As the fall weather settles in and Halloween approaches what better time to discuss thrillers? The kind of books that make you settle into a favorite chair with a hot drink while it’s grey and rainy outside. Given that new releases have been a bit flat this year, I’m mixing up my reviews with three backlist books that are guaranteed to keep you looking over your shoulder. Extra points for the fact that all the authors are women (which always makes me happy).
And don’t be nervous that today is Friday the 13th. Seriously. Don’t worry.
Unraveling Oliver by Liz Nugent
Published by Gallery/Scout Press
Publication date: August 22nd 2017
Genres: Mystery, Suspense
When a novel opens with the line: I expected more of a reaction the first time I hit her, you know the author is banking on shock and surprise to keep your attention. It can be a mistake if the rest of the novel falls flat, but in the case of Unraveling Oliver, author Liz Nugent never slows down. Oliver is a world famous children’s book author and Alice is his docile and loving wife. She also illustrates his books. As shown by the first line, he hits her. Not too far into the novel he has beaten her into a coma, leaving everyone around them to wonder what could have provoked him into such a rage?
From this brutal beginning Nugent begins the process of, yes…unraveling Oliver. She goes back to his lonely, painful childhood and how he translated that childhood into a beloved series of children’s books. While the many twists and turns of Oliver’s life stretch the fabric of Unraveling Oliver a little thin, it is still a good fall thriller read.
In the Blood by Lisa Unger
Published by Pocket Books
Publication date: July 22nd 2014
Genres: Childhood, Mystery, Suspense
This is one of those books where try as I might, I could not figure out where it was going. And I mean that in the best way possible. This is creeptastic reading. Click here for my full review.
Unbecoming by Rebecca Scherm
Published by Viking
Publication date: January 22 2015
This novel is similar to Unraveling Oliver in that it plays with identity—a concept that always works for me. Click here for my full review.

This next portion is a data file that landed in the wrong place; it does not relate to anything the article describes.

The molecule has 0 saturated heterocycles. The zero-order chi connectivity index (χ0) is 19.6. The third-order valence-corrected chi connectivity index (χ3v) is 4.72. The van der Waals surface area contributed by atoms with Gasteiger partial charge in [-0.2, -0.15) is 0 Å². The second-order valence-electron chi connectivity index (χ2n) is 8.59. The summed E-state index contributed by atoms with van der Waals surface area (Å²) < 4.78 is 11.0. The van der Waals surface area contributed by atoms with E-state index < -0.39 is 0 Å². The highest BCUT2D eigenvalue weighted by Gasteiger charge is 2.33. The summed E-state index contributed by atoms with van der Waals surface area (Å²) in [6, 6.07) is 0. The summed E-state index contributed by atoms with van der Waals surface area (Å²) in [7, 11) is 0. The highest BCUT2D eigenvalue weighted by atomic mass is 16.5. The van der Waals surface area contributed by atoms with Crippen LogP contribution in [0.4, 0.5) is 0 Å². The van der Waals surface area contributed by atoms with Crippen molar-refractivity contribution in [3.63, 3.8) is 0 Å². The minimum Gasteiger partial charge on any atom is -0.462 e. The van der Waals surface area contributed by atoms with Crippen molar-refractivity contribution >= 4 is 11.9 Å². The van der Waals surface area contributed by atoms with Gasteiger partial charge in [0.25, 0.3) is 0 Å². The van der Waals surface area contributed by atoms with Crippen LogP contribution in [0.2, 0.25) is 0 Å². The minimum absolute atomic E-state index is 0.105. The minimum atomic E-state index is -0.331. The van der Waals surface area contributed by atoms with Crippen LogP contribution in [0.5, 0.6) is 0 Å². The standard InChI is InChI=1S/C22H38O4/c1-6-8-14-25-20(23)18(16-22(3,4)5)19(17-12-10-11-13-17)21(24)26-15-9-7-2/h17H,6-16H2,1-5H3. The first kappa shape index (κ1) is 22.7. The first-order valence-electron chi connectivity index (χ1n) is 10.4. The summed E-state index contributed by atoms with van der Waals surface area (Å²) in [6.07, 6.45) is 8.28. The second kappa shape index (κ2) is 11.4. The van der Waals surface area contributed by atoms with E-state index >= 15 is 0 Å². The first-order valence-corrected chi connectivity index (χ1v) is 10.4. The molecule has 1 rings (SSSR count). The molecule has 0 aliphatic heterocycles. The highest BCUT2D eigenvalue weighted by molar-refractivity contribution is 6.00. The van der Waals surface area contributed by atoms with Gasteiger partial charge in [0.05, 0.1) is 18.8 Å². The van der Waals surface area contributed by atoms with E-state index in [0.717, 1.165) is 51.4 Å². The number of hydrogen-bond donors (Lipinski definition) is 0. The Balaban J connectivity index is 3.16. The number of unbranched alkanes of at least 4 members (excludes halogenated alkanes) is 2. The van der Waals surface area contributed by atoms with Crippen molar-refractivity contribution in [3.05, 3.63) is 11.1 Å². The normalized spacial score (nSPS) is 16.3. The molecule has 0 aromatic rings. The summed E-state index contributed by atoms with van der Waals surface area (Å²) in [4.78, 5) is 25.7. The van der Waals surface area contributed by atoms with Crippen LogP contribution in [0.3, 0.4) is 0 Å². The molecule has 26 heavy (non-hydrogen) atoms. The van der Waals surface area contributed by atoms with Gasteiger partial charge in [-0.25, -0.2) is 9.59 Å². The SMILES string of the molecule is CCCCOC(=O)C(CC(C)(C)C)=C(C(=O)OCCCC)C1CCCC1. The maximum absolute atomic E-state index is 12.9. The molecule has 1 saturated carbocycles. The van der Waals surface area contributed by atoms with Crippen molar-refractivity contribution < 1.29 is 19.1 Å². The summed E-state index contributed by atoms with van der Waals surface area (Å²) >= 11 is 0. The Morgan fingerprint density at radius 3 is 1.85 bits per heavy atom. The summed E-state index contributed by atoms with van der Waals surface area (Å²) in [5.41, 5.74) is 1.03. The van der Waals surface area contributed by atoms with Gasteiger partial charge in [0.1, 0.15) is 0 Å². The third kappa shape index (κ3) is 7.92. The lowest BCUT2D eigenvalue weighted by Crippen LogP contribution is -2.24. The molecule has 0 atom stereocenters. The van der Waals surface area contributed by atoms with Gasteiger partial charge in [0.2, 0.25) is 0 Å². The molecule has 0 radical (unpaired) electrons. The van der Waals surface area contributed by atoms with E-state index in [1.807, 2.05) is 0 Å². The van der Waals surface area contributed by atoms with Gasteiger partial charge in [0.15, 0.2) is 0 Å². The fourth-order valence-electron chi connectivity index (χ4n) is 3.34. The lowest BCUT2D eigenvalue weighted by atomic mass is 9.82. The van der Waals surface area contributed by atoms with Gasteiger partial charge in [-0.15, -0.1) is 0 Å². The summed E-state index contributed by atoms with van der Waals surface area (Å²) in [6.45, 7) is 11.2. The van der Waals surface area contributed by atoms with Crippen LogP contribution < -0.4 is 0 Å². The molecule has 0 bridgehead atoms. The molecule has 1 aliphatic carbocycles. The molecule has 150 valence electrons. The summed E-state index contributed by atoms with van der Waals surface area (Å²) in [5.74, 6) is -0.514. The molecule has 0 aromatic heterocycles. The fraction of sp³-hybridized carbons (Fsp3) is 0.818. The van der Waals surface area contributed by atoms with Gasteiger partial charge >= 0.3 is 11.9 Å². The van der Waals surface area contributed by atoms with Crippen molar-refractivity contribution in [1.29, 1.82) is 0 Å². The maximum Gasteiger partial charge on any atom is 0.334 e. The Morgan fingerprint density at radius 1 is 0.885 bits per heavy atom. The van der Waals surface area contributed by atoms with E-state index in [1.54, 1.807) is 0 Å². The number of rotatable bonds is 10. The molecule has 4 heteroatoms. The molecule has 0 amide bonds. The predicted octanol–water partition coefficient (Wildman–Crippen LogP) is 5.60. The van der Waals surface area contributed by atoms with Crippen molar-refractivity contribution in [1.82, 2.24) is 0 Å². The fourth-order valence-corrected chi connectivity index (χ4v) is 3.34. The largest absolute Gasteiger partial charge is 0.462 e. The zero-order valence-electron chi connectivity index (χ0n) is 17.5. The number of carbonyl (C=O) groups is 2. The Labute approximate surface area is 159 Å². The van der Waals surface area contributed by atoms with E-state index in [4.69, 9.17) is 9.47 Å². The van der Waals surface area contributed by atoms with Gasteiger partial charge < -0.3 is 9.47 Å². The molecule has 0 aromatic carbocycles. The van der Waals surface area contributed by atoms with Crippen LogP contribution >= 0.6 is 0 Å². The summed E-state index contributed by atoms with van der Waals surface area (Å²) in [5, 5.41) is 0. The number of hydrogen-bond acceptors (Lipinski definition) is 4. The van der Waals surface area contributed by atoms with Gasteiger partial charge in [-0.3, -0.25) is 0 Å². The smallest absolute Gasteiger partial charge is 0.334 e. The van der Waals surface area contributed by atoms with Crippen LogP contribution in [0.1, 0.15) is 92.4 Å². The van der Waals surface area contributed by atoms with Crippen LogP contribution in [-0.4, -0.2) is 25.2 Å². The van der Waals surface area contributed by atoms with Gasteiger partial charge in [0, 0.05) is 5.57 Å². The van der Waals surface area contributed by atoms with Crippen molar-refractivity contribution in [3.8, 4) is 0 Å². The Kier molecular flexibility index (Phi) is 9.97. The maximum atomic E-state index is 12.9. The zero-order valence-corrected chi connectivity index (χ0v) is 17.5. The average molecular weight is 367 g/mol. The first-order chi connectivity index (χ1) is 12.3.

Author Catherine Burns wastes no time in defining the narrator in The Visitors. Actually, she wastes no time in letting Marion define herself:
Plain women got husbands, but they tended to be the pushy kind. If she had been more forthright, she might have got herself a man, but she hated to impose herself on anyone. That was how she had been brought up; not to force her needs or opinions on anyone else.
Marion is a sad-sack sister so mentally beaten down that while she knows her brother John keeps women in the basement she chooses to believe he’s doing so to teach them English and help them find jobs. She doesn’t question why she never sees them, when they leave, or even if what she sometimes hears are cries for help. Sound completely implausible? It could be except that Burns’s excels with the psychological portrait of the shadow person that is Marion, so much so that I kept reading to see where this could go. I would not call her a victim herself, but for much of the novel the family dynamics make for suspenseful reading. Until the point where a decision is made in the plot that strained credibility too far for me.
There’s not much better in the world of thrillers and suspense the seemingly perfect family, because you know there’s a whole lot of ugly waiting to burst off the page. Click here for my review. I’m including this novel not only because I really liked it, but because I was thrilled to see Zailckas has a new book out in April. I am praying to the book gods that it’s as a good as this one.
Have you read any thrillers recently that I should add to my reading list?